Contributed by Uyen (May 30, 2013) | Before even considering a postdoc position, my recommendation to senior graduate students and young postdocs is to first spend some time reflecting on your interests, skills, and values.  MyIDP is an excellent tool to start and it was co-authored by Wisconsinite – Dr. Phillip S. Clifford – a true advocate for postdoctoral training. The value of reflection is that you may find out postdoctoral training is not a requirement to obtain the job you want in which case you will save a few years of your life. However, if you decide that postdoctoral training will propel you toward a career of your dream, there are a couple of points I would like to share on choosing an “ideal” academic advisor from my own personal experience and reading a collection of online resources.

1. Seek for an advisor who is a leader in your field. Because we are in the science business, at the end of the day the more exciting and relevant your scientific work is the easier it will be for you to convey the importance of your research to your future employers. Therefore, start with leaders in your own field and if you’re changing field then study the literature and identify leaders in that area by looking at their publication record.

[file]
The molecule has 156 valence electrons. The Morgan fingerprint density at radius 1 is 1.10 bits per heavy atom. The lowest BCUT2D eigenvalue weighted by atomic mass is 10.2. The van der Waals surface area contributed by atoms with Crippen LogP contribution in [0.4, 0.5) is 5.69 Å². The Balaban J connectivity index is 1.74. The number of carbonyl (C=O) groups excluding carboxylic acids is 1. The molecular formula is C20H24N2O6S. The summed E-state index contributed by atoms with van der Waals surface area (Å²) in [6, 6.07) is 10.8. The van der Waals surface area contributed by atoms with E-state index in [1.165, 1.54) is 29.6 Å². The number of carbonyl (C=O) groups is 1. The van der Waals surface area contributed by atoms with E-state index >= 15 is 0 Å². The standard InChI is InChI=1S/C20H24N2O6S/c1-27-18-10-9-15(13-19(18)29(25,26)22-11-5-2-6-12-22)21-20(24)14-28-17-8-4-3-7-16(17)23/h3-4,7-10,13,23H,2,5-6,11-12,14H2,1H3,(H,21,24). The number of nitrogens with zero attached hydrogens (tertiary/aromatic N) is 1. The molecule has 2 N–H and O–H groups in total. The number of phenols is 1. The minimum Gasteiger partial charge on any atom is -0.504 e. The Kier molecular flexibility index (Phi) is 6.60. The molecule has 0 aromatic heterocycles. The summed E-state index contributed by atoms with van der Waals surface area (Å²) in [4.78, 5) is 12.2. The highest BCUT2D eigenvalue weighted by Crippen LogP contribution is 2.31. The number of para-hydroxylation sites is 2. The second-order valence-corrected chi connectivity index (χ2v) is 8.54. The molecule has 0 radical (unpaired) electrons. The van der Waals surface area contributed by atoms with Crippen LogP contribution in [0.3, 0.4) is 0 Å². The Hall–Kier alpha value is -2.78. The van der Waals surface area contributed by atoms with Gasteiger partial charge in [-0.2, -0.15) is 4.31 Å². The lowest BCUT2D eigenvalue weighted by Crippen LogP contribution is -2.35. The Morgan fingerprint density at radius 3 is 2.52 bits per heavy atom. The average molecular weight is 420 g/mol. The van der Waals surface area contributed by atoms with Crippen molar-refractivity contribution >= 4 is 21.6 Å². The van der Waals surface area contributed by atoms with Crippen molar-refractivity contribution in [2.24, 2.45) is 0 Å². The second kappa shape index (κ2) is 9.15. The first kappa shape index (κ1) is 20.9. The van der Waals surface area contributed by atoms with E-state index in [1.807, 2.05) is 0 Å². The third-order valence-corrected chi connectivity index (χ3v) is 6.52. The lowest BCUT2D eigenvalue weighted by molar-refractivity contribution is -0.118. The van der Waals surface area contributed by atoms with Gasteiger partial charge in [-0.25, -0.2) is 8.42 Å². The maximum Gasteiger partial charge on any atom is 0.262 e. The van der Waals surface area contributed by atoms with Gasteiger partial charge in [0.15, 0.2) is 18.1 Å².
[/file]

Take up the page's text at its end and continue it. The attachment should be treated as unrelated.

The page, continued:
2. Choose an advisor who is an advocate for your career success.  What are some characteristics of a true advocate? I would look for an advisor who

  • Is willing to share his network of contacts with you. Networking starts with your PI and it has proven to work for many people.

  • Has a history of publishing review articles together with his/her postdocs. Aside from publishing your research, being able to publish a review article with your advisor will help you establish credentials as someone who understands the history and the future of the field.

  • Will give you opportunities to orally present your research at national meetings on his/her behalf. The presentations will provide you with the exposure you need to a wider audience, many of whom may be your future employers.

3. Be open about your career plan with your advisor.  Most likely, if you have done the due diligence in researching your advisor’s history in mentoring those who successfully went on to obtain your dream career, sharing your career goals and plan should not be too difficult.  More useful information on this topic can be found below.

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